Judge denies request to dismiss Vanessa Bryant’s Kobe crash lawsuit

Bryant sued the L.A. County’s sheriffs for taking photos of the site where her Los Angeles Lakers icon husband and their child died.

A California judge has denied a request from Los Angeles County to dismiss the lawsuit against its sheriff’s department for taking photos of the helicopter crash site where Los Angeles Lakers icon Kobe Bryant, his daughter, Gianna, and seven others were killed nearly two years ago. 

Vanessa Bryant filed a lawsuit against the county in September 2020 after learning that photos taken at the Calabasas crash scene on Jan. 26, 2020 had been shared by staffers of the fire and sheriff’s departments in settings not relevant to the accident’s probe, including in a bar. 

Vanessa Bryant attends the Los Angeles premiere of MGM’s “House Of Gucci” in November at Academy Museum of Motion Pictures. (Photo: Amy Sussman/Getty Images)

Bryant’s lawsuit alleges that employees “pulled out their personal cell phones and snapped photos of the dead children, parents and coaches. The deputies took these photos for their own personal gratification.”

As previously reported, in a November filing, lawyers for L.A. County filed a motion seeking a summary judgment to dismiss the lawsuit, per The Hill.

In the motion, attorneys for Los Angeles County wrote it was “undisputed that the complained-of photos have never been in the media, on the Internet, or otherwise publicly disseminated.”

“As for the ‘resulting injury,’ the alleged harm is Plaintiff’s fear that photos might one day be publicly disseminated, possibly by County employees. Harm cannot be based on speculation and inferences,” the attorneys added.

“Plaintiff’s injury will arise if a photo is one day published, if it contains her family members and if it is traced back to one of the Deputy Defendants,” they contended. “Until then, non-existent speculative injury is not a basis for a negligence claim.”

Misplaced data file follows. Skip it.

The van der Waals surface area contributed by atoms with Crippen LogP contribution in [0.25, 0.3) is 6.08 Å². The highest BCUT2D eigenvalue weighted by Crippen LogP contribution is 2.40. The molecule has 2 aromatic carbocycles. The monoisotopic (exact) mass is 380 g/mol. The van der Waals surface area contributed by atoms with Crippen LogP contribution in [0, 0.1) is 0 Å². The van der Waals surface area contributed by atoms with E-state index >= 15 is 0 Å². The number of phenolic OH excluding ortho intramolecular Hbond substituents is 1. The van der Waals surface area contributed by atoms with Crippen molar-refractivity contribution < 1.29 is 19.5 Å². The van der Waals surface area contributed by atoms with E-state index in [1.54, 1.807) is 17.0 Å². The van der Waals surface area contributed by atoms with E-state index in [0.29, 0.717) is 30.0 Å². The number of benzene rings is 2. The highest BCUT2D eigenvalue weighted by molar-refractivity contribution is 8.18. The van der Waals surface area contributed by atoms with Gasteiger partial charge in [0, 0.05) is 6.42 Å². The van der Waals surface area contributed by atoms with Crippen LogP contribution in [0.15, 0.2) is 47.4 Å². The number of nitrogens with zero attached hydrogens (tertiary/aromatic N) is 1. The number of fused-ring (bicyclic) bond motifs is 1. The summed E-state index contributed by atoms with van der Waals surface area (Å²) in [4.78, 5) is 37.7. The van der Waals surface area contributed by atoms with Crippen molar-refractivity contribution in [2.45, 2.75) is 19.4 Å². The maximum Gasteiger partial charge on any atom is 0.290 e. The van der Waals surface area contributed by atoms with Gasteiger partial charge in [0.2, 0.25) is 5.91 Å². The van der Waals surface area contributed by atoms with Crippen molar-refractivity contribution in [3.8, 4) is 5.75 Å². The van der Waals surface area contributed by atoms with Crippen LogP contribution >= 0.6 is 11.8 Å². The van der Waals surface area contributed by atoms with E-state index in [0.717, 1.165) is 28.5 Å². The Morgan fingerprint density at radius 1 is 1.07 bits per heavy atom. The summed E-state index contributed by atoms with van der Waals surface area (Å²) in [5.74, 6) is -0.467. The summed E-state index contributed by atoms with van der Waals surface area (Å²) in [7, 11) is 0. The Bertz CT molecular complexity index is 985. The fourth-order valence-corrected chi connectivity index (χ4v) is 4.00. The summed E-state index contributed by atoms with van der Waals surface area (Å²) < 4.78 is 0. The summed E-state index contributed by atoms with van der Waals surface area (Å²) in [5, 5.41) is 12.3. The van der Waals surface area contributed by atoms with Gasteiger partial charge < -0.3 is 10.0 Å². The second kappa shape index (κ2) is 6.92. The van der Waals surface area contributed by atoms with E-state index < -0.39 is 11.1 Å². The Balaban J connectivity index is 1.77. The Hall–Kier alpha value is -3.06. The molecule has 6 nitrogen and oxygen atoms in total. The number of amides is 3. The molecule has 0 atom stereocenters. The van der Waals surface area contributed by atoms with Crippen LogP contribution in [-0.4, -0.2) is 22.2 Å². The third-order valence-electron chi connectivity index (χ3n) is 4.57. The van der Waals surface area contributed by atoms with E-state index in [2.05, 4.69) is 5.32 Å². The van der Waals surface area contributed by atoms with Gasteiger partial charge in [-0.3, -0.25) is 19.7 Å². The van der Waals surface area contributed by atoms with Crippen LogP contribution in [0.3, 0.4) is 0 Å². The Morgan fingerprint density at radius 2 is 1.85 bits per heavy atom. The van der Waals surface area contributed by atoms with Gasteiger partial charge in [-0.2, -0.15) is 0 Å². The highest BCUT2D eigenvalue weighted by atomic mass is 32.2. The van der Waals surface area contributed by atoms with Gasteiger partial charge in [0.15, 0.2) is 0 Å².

However, according to CNN, U.S. District Court Judge John F. Walter ruled Wednesday that “there are genuine issues of material facts for trial.”

Skip Miller, an outside attorney for the county, said afterward in a statement, “We respectfully disagree with the court’s ruling.” 

“The fact remains that the County did not cause Ms. Bryant’s loss,” he added, “and, as was promised on the day of the crash, none of the County’s accident site photos were ever publicly disseminated.”

Bryant’s attorney, Luis Li, told CNN, “We look forward to presenting the facts to a jury.” 

Los Angeles County had previously filed a motion for Bryant to undergo an independent psychiatric exam to prove the widow suffered emotional distress due to the circulation of the photos. 

“Defendants’ position is that, while Plaintiffs have undoubtedly suffered severe distress and trauma from the crash and resulting loss of their loved ones, their distress was not caused by Defendants or any accident site photos that were never publicly disseminated,” the motion stated.

However, a judge in November denied that request, noting that any such evaluation would be “untimely,” per People. Bryant’s lawyers said then that officials should find a manner “less intrusive” to determine emotional injury.

“It does not take an expert — and it certainly does not take an involuntary eight-hour psychiatric examination — for a jury to assess the nature and extent of the emotional distress caused by Defendants’ misconduct,” they told CNN, the magazine reported.

The trial could begin as soon as next month. 

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